The US Assistant Secretary of State and Acting Special Representative to Afghanistan, Pakistan, and South Asia Affairs Alice Wells has told the Voice of America news agency that Washington has put to work its efforts to prepare the ground for negotiations between the Afghanistan government and the Taliban group.
The US diplomat additionally said that Washington reached out to Islamabad and other regional countries to facilitate the negotiations between Kabul and the insurgent group, according to the VOA.
From plans for more troops to mediation offer
The US makes the offer of mediation between the central government and the rebels, who hold parts of Afghanistan, while the American President Donald Trump in mid-August declared intention to send more troops to Afghanistan as part of the newly-designed strategy.
The further foreign forces deployment to Afghanistan is on a collision course with the stated terms of Taliban for ceasefire and lasting peace. In fact, analysts suggest that one of the key reasons that keeps the insurgent group away from the negotiating table is the US dispatch of fresh forces to Afghanistan. The analysts further cast doubt on the veracity of the Americans claims of willingness to broker the Kabul-Taliban peace talks while it is on the one hand busy sending additional troops and Taliban on the other hand are provoked away from the dialogue as they express strongest opposition to the troops deployment.
Taliban encouraged away from talks by increasingly weak Afghan government
The US suggestion for restoration of peace dialogue between the opposite sides comes amid an apparent situation in which Taliban has the upper hand while the Afghan national unity government is growing weak day by day. The US efforts for brokering a peace deal are taking place while many experts assert that Taliban, at the time being, is not interested in entering the peace negotiations owing to the string of its recent battlefield victories in more than one region of Afghanistan.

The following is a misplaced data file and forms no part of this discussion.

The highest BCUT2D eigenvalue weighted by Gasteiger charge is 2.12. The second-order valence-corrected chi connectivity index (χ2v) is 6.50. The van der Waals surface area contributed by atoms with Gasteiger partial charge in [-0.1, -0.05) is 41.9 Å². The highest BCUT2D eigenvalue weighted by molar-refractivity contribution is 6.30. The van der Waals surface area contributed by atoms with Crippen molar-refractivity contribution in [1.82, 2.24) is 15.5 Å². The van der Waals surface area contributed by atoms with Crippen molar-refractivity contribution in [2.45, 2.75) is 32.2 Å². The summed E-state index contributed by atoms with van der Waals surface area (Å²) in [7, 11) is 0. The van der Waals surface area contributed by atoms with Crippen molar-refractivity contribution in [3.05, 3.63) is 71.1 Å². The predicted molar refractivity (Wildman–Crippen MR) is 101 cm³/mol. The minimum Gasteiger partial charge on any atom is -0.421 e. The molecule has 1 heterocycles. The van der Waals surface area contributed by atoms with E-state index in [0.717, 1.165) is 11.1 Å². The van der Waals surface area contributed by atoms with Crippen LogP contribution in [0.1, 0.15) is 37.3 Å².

According to a report released by the Special Inspector General for Afghanistan Reconstruction (SIGAR), an authority created by the Congress to provide independent oversight of Afghanistan reconstruction funds, the central Afghanistan government holds less than 60 percent of the country’s territories and the rest are either contested areas fought for by the national army and the Taliban or fully controlled by the Taliban. The last year’s gains of the Taliban that sent Kabul more impaired make it quite unrealistic to expect the militant group to yield to calls for peace discussions.
Taliban goals disallow entry to talks
The US under former President Barack Obama managed to arrange Qatar-hosted peace meetings between the government and the insurgent leaders in 2013, that proved to be short-lived and highly-fragile measure. Only several weeks after the arrangement, failures to adhere to the pledges by the American negotiators and the Taliban representatives led to early time ruin of the peace process.
At that time, the Afghanistan government opposed hoisting Talibans white flag in Doha. Despite that demand, the flag was flown, sending the Afghanistan officials bent out of shape and causing the talks to reach an impasse. The Taliban consequently claimed that the flag raising came after Washingtons coordination with Kabul, and blamed the US for “lying.”
After Doha peace initiative proved a failure, the militant group set and stressed the foreign forces withdrawal from Afghanistan as the primary precondition for any steps to resume peace talks. While the Taliban’s emphasis on the foreign troops’ pullout continues, any approval of the US mediatory role will mean that they regard presence of the American forces in Afghanistan legitimate. Therefore, while their withdrawal demand still stands, the Taliban leaders do not seem to accept resuming the peace meetings with Kabul government under presence of the American forces.
Seemingly, Washington seeks legitimacy for its Afghanistan presence, now in its 16th year. The announcement of readiness to sponsor peace dialogue between the government and the militants can, from the viewpoint of the American leaders, legitimize existence of foreign troops on the Afghan soil, not to mention the potential further Washington influence on the battleground garnered by posing as peace broker.